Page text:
Fields a classical concept?

  • Thread starter Rockazella
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It’s my understanding that the field, whether it is electric, magnetic or EM field/wave is more of a classical concept. QM or QED completely replaces the field idea with subatomic particle interactions and reactions.
In classical field theory it’s said that perpendicular to the propagation of an EM wave there are electric and magnetic fields. In QM the propagation of an EM wave is represented by a photon.

My question is how does QM represent the electric and magnetic ‘fields’ that are perpendicular the direction of the moving photon?

If anything I’ve said prior to the question strikes you as incorrect feel free to correct me.
 

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Originally posted by Rockazella
It’s my understanding that the field, whether it is electric, magnetic or EM field/wave is more of a classical concept. QM or QED completely replaces the field idea with subatomic particle interactions and reactions.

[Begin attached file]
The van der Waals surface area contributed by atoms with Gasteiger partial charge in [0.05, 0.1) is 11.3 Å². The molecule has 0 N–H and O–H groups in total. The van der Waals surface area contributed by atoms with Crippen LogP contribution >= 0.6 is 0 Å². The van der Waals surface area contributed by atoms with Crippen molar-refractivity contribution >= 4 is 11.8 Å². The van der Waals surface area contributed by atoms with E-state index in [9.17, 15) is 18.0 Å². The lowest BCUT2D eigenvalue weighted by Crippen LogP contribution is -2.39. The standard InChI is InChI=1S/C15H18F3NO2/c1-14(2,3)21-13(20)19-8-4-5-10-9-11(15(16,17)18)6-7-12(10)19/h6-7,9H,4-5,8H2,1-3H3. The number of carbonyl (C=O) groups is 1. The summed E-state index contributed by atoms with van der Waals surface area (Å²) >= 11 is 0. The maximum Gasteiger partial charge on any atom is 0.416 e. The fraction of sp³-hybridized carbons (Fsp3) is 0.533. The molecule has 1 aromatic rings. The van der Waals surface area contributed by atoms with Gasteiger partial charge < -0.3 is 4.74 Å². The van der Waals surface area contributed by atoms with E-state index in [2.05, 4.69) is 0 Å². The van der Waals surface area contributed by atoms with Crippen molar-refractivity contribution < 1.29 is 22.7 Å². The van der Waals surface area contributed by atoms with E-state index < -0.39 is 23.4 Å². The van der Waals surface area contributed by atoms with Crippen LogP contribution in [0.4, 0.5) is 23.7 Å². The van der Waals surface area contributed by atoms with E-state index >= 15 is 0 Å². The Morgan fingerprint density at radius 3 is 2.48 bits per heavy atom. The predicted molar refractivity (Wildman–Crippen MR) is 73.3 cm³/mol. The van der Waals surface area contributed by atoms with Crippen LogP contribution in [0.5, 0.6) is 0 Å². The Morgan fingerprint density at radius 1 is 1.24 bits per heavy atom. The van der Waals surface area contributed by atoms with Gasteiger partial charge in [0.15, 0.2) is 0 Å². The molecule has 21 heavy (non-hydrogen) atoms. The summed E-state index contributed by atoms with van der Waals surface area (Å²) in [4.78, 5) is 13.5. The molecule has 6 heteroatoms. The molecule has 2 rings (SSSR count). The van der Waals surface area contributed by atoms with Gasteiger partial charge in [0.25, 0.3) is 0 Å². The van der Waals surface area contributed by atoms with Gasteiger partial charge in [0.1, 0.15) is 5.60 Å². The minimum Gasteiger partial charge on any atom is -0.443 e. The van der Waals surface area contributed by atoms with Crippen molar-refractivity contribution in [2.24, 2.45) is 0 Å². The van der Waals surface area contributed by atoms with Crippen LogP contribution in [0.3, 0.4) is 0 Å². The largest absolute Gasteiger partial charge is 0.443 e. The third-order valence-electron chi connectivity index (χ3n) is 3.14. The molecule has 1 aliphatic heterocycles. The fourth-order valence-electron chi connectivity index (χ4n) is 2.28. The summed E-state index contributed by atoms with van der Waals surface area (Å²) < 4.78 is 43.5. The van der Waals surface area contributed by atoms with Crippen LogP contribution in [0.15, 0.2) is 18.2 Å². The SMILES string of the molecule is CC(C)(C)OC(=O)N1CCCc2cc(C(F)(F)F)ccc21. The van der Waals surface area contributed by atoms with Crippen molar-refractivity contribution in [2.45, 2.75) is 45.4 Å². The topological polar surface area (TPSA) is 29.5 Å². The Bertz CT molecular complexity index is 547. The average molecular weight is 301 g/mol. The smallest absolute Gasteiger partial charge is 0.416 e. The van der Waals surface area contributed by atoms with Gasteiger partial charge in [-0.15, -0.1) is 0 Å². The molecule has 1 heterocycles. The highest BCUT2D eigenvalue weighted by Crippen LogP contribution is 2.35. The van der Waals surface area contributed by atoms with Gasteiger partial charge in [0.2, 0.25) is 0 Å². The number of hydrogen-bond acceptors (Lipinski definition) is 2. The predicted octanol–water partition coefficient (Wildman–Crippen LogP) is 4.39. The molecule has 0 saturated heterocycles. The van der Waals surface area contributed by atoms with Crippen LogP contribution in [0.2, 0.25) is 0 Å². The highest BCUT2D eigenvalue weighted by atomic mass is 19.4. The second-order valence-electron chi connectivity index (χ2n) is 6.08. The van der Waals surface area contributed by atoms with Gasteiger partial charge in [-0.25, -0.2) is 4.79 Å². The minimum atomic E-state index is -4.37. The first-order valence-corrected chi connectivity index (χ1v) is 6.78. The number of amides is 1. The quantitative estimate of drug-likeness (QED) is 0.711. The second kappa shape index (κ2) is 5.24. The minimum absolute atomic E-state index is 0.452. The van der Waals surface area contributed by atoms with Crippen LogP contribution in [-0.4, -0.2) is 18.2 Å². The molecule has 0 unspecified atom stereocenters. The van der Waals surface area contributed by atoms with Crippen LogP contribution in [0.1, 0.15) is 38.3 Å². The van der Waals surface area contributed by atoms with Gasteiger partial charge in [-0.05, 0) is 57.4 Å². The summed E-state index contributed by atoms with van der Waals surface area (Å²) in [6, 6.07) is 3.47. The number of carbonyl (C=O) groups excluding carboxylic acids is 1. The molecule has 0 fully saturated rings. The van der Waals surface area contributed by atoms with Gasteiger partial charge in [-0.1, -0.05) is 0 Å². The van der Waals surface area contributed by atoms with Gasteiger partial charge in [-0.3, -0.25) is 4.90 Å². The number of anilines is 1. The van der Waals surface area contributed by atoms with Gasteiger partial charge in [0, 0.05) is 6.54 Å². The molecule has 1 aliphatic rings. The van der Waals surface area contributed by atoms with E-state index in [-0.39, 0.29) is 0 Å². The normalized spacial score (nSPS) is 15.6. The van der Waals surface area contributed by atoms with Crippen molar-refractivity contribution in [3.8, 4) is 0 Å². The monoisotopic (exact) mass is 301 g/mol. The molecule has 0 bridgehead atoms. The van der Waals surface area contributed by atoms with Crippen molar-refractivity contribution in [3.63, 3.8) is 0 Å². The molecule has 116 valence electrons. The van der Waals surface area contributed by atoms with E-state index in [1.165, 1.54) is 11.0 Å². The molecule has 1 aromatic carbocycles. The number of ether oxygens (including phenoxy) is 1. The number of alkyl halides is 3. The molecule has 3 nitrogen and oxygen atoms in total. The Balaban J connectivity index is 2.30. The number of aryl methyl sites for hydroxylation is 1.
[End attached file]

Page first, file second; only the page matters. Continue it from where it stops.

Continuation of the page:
In classical field theory it’s said that perpendicular to the propagation of an EM wave there are electric and magnetic fields. In QM the propagation of an EM wave is represented by a photon.

My question is how does QM represent the electric and magnetic ‘fields’ that are perpendicular the direction of the moving photon?

If anything I’ve said prior to the question strikes you as incorrect feel free to correct me.
Surprise! Quantum Field Theory has fields in it!

The fields are described in the Lagrangean, which is where all QFT starts. Indeed the Maxwell field is part of the QED Lagrangean. After they quantize they still have fields. The particles (bosons) are quanta of the fields, which doesn't mean they replace the fields but rather they add quantum behavior. There has been lately a move by some physicists to remove particles entirely and do quantum field theory with just the fields.
 
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Originally posted by Rockazella
electric and magnetic ‘fields’ that are perpendicular the direction of the moving photon?
As I said so many times before in these forums: I think this is a misconception.
Let me please state again my opinion:
- There is no such thing as a 'photon trajectory'.
- Thus, there is no 'direction of the moving photon'
- A single photon cannot be described by a field whatsoever.

Rockazella, I think what you're talking about is the Poynting vector, i.e. the vector of energy flow within an e.m. field - a purely classical concept.
 

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